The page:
Tension Mounts as Mother Snatches Toy Car Away from Nephew

Parents are naturally inclined to advocate for their child's fair treatment, regardless of age. One of the most important ways parents can advocate for their children is by standing up for them when others, including other family members, may not treat them fairly. This can be a particularly challenging task for parents, as family dynamics can be complex and emotionally charged. Family members may have their own biases, opinions, or even personal agendas that can clash with what a parent sees as best for their child.

Reddit user u/Routine_Ad_3217 wants to know if she's wrong for standing up for her child, regardless of what everyone else wanted.

Toy Cars

OP's son and her nephew, both three, are sixteen days apart. OP's son is able to name every single car he sees on the road, despite the fact that he is unable to read or write. He is pretty smart for his age, and OP encourages his hobby by buying him little models of cars every month, looking to keep him engaged in it.

OP's nephew is also a smart and good kid, but he doesn't seem as invested in cars as her own child. 

The last time OP met with her brother and sister-in-law, her son and her nephew played with her son's toys. At the end of the visit, OP's nephew ended up taking home one of her son's toys on accident. But anytime OP has asked for the toy to be returned to her son, her nephew begins crying. 

She would've just let her nephew keep the toy, too, if her son hadn't specifically started asking about it. Finally, her sister-in-law helped sneak the toy back home without OP's nephew noticing. 

Not only was OP's son happy to be reunited with his toy, he even suggested giving his cousin a different toy. OP told her son that was okay as long as he knew he wouldn't be getting the toy back. 

Car Betrayal

However, as OP's son played with the now-returned car, her nephew rejected the new toy that was offered to him. He wanted the car. Then, the rest of the family chimed in, saying OP's son should give the other boy the toy car back, but he refused. 

“My whole issue with it is we should teach kids at a very young age to not take others' stuff,” she wrote. “They can easily buy a new one, but they kept expecting my child to give up his car because their child cried.”

OP's husband wasn't of much help either. He began convincing his son to give the toy up, or he wouldn't speak to him again, using emotional blackmail to coerce the kid into doing what he didn't want. Eventually, their grandfather switched out the cars without OP's son's knowledge.

Her son was utterly devastated when he realized what had happened, breaking into tears from the betrayal. OP took matters into her own hands, took the toy from her nephew, and returned it to her son. Then she ordered for another to be given to the nephew. After the actions, no one spoke to OP, resulting in tension between both sets of parents.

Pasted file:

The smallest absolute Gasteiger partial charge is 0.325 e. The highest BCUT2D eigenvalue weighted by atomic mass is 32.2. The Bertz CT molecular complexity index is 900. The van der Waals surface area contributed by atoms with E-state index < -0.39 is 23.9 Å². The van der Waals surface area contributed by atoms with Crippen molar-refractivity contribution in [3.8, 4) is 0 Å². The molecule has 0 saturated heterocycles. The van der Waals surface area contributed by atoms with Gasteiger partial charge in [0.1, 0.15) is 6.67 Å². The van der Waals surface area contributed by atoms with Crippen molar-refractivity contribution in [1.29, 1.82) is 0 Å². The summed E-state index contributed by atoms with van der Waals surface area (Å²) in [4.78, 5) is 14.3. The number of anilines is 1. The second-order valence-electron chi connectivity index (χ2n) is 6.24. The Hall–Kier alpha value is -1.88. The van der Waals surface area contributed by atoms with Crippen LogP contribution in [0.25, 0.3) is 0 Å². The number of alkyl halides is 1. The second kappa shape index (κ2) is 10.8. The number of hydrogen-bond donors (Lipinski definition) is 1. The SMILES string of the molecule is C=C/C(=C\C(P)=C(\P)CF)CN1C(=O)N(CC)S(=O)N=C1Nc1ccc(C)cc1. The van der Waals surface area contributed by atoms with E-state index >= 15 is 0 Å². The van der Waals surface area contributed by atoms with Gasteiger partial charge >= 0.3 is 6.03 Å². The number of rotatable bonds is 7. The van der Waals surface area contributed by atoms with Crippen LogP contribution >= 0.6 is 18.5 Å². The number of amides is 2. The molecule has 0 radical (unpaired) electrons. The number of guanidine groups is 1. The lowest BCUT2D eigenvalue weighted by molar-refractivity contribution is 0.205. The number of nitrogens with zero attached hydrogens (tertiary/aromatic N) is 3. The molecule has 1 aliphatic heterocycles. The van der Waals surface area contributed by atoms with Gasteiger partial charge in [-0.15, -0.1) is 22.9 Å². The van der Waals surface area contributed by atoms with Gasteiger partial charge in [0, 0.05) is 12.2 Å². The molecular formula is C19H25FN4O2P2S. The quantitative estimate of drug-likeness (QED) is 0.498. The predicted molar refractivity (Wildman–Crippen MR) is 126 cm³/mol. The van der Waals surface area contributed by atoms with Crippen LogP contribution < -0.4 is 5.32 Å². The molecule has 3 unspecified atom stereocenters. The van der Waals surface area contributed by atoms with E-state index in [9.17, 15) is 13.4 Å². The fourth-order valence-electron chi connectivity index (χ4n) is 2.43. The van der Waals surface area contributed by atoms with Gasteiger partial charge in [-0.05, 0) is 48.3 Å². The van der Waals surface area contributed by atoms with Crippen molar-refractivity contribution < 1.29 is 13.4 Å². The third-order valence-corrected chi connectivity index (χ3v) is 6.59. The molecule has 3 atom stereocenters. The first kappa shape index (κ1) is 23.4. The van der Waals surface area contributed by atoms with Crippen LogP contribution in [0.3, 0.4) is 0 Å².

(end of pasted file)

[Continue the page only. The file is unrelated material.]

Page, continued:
When OP and her child left, no one said goodbye to them. To her, it's more about principle than the toy itself. However, she still feels odd for taking a toy out of a three year olds hands. OP wants to know if she's TA for how she handled things.

It's HIS Toy, Reddit Decides

Redditor u/CyrianaBights thinks OP is NTA, and gives a compelling response with a lesson for everyone.

“NTA. Your son clearly enjoys HIS toy, and you both came up with an acceptable alternative for allowing your nephew to keep a toy you'd bought that he took. Your family just expected you and your son to give up your possession because the nephew wanted it? No. That's silly – the world doesn't work that way.

Your family is falling into the very common practice of teaching kids that they are not allowed to say no to each other and are required to share everything anytime someone asks for it. They're even resorting to being sneaky, which breaks trust and teaches lying/dishonesty. Sharing can be negotiated after a certain amount of time or timers used to teach fairness/equity.

By no means do you have to teach your child that he must give up his belongings to anyone – even family. Boundaries are encouraged, and it is good to learn the lesson early that no is a complete sentence and deserves respect (barring health and safety concerns). You are definitely NTA.”

Redditors share the same opinion that OP is NTA, but do you? Do you think she should have handled it differently?

Read the main story on Reddit here.

This article was produced and syndicated by Wealth of Geeks.

Boloere Seibidor, fondly called B.S. is a Nigerian-based writer and poet. Her favorite topics to cover include music, especially Hip-Hop, film, lifestyle, and fashion. She's been published by Feral Journal, Fantasy Magazine, The Temz Review, and most notably, Wealth of Geeks. She enjoys romantic dinners, movie nights, and touring new sites. When she's not writing, she's delving back in time to the underground world of Hip-Hop, watching TikTok, or visiting the cinema.